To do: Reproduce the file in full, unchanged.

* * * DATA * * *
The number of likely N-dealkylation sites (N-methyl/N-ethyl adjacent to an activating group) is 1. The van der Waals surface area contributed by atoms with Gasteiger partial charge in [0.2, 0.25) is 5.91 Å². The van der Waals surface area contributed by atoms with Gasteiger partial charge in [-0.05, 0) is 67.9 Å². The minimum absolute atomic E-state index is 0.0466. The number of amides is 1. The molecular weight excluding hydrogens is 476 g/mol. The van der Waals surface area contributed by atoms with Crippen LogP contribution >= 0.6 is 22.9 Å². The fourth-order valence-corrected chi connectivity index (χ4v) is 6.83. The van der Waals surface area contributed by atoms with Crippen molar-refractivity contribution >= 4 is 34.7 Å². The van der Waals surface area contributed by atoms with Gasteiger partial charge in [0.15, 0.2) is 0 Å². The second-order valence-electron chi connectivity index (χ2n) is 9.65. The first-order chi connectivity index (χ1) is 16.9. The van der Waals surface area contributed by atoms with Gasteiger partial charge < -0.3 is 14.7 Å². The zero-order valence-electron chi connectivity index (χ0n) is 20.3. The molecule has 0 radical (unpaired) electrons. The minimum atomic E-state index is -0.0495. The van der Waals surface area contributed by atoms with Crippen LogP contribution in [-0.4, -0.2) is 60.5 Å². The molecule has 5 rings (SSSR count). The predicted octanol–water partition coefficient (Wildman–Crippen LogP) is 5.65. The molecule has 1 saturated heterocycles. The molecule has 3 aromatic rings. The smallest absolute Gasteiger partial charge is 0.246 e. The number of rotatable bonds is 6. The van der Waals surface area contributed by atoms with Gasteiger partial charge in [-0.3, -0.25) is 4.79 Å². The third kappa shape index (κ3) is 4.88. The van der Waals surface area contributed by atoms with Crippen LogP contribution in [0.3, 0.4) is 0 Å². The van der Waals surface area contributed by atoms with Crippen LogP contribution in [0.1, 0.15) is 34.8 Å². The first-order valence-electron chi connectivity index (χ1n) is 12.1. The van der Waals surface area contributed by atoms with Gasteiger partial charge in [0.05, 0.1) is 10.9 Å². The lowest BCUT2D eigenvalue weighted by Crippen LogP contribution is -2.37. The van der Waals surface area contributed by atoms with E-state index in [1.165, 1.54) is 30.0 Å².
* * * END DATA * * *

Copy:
The number of likely N-dealkylation sites (N-methyl/N-ethyl adjacent to an activating group) is 1. The van der Waals surface area contributed by atoms with Gasteiger partial charge in [0.2, 0.25) is 5.91 Å². The van der Waals surface area contributed by atoms with Gasteiger partial charge in [-0.05, 0) is 67.9 Å². The minimum absolute atomic E-state index is 0.0466. The number of amides is 1. The molecular weight excluding hydrogens is 476 g/mol. The van der Waals surface area contributed by atoms with Crippen LogP contribution >= 0.6 is 22.9 Å². The fourth-order valence-corrected chi connectivity index (χ4v) is 6.83. The van der Waals surface area contributed by atoms with Crippen molar-refractivity contribution >= 4 is 34.7 Å². The van der Waals surface area contributed by atoms with Gasteiger partial charge in [0.15, 0.2) is 0 Å². The second-order valence-electron chi connectivity index (χ2n) is 9.65. The first-order chi connectivity index (χ1) is 16.9. The van der Waals surface area contributed by atoms with Gasteiger partial charge < -0.3 is 14.7 Å². The zero-order valence-electron chi connectivity index (χ0n) is 20.3. The molecule has 0 radical (unpaired) electrons. The minimum atomic E-state index is -0.0495. The van der Waals surface area contributed by atoms with Crippen LogP contribution in [-0.4, -0.2) is 60.5 Å². The molecule has 5 rings (SSSR count). The predicted octanol–water partition coefficient (Wildman–Crippen LogP) is 5.65. The molecule has 1 saturated heterocycles. The molecule has 3 aromatic rings. The smallest absolute Gasteiger partial charge is 0.246 e. The number of rotatable bonds is 6. The van der Waals surface area contributed by atoms with Gasteiger partial charge in [-0.3, -0.25) is 4.79 Å². The third kappa shape index (κ3) is 4.88. The van der Waals surface area contributed by atoms with Crippen LogP contribution in [0.3, 0.4) is 0 Å². The van der Waals surface area contributed by atoms with Crippen LogP contribution in [0.1, 0.15) is 34.8 Å². The first-order valence-electron chi connectivity index (χ1n) is 12.1. The van der Waals surface area contributed by atoms with Gasteiger partial charge in [0.05, 0.1) is 10.9 Å². The lowest BCUT2D eigenvalue weighted by Crippen LogP contribution is -2.37. The van der Waals surface area contributed by atoms with E-state index in [1.165, 1.54) is 30.0 Å².